Eric Degerman is the president and CEO of Great Northwest Wine. He is a journalist with more than 30 years of daily newspaper experience and has been writing about wine since 1998. He co-founded Wine Press Northwest with Andy Perdue and served as its managing editor for 15 years. He is a frequent wine judge along the West Coast.

2 Comments

  1. Annette

    August 17, 2018 at 4:29 pm

    I have been a wine consumer for lots of years at age 81.
    So far, for me, no one has exceeded what I liked about the the Mondavi, ’83 & ’84 cabs. Used to buy a case at $11. a bottle. don’t know all of the ins & outs of that story, but, miss them.
    Hate to see the “fruit-forward”, Kool-aid reds w/high %s being produced today.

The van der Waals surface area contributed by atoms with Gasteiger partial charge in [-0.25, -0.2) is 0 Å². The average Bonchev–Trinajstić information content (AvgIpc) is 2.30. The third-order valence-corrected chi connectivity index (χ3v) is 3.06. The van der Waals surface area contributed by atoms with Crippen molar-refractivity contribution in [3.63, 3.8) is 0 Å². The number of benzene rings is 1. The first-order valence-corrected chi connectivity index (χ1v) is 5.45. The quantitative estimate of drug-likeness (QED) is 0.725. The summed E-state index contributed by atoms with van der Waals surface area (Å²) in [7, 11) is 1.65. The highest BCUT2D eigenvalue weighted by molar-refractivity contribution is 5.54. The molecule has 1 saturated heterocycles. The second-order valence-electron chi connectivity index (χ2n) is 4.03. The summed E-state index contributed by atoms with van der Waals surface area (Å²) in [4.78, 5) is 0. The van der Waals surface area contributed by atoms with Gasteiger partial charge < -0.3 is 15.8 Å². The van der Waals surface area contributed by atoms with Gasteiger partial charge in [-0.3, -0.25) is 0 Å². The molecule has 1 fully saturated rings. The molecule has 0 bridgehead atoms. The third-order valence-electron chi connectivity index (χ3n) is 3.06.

Happened to purchase a Maryhill red at F. Meyer, (Kroger) and liked it.

    One of the best wines that I had last year was about 7%. White;have the record somewhere. Likely in my phone?

    • Eric Degerman

      August 17, 2018 at 6:41 pm

      Greetings, Annette.

      Those are interesting observations, and you’ve got a great perspective and benchmark.

      Based on inflation of about 3 percent, $11 in 1983 would be about $28 today. Based on that, there are lots of great Northwest red wines at that price point. Many of them might not age as well as those vintages of Mondavi Cab – probably around 12.5 to 13% ABV back then — but I’d love to stack up a Woodward Canyon Old Vines Cab of that era vs. one of your Mondavi Cabs at the same price point.

      Thank you for taking the time to share your insights.

      Sincerely,
      Eric